One of the benefits of Mac OS X 10.7 Lion is that you don’t have to stand in line to buy it or order the software online. Instead you just click over to the Mac App Store and hit “download.” While that’s awfully convenient for many of us, what about those who don’t have a consistently decent Internet connection? Or the ability to get online at all?
Well, Apple isn’t about to miss out on those sales. The company is going to put its brand-new operating system on a USB stick and sell it for $69. That is quite a bit more than the $29 it costs to download the application. Alternatively, Apple is also offering the option to go into an Apple Store and download Lion to your computer.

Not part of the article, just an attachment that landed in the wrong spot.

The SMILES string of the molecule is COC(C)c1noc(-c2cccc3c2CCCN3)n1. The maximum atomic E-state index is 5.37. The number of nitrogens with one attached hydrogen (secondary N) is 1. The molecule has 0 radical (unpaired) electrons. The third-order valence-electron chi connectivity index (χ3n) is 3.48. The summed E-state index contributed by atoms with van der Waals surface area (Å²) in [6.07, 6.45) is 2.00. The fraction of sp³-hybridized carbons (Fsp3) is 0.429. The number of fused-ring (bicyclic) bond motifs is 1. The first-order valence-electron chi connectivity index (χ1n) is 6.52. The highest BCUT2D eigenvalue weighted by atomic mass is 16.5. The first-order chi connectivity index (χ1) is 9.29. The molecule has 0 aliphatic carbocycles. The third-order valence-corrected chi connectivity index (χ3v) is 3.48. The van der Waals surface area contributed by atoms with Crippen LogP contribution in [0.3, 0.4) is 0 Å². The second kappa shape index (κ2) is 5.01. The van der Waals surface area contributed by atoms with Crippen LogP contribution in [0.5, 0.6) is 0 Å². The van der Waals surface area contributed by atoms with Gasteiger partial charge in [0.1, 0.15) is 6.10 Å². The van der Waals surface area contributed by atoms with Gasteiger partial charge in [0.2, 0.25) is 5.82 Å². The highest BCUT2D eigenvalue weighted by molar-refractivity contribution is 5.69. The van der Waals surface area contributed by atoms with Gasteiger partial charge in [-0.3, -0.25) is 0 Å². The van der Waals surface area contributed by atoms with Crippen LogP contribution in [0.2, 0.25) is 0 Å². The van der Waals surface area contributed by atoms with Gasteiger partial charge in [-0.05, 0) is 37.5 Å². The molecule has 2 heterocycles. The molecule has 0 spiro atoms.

This should make the transition to Lion easier in emerging markets that have less-than-reliable web infrastructure. Those are markets in which Apple is starting to find some traction, as Apple CFO Peter Oppenheimer explained on Tuesday during the company’s third-quarter 2011 earnings report. He noted that the surge in Mac and iPhone sales during the quarter were boosted by new Apple customers in China, other Asia Pacific region countries, the Middle East and Brazil.
Sales of the new Lion-on-a-stick will come some time around the end of August, though no specific release date has been announced.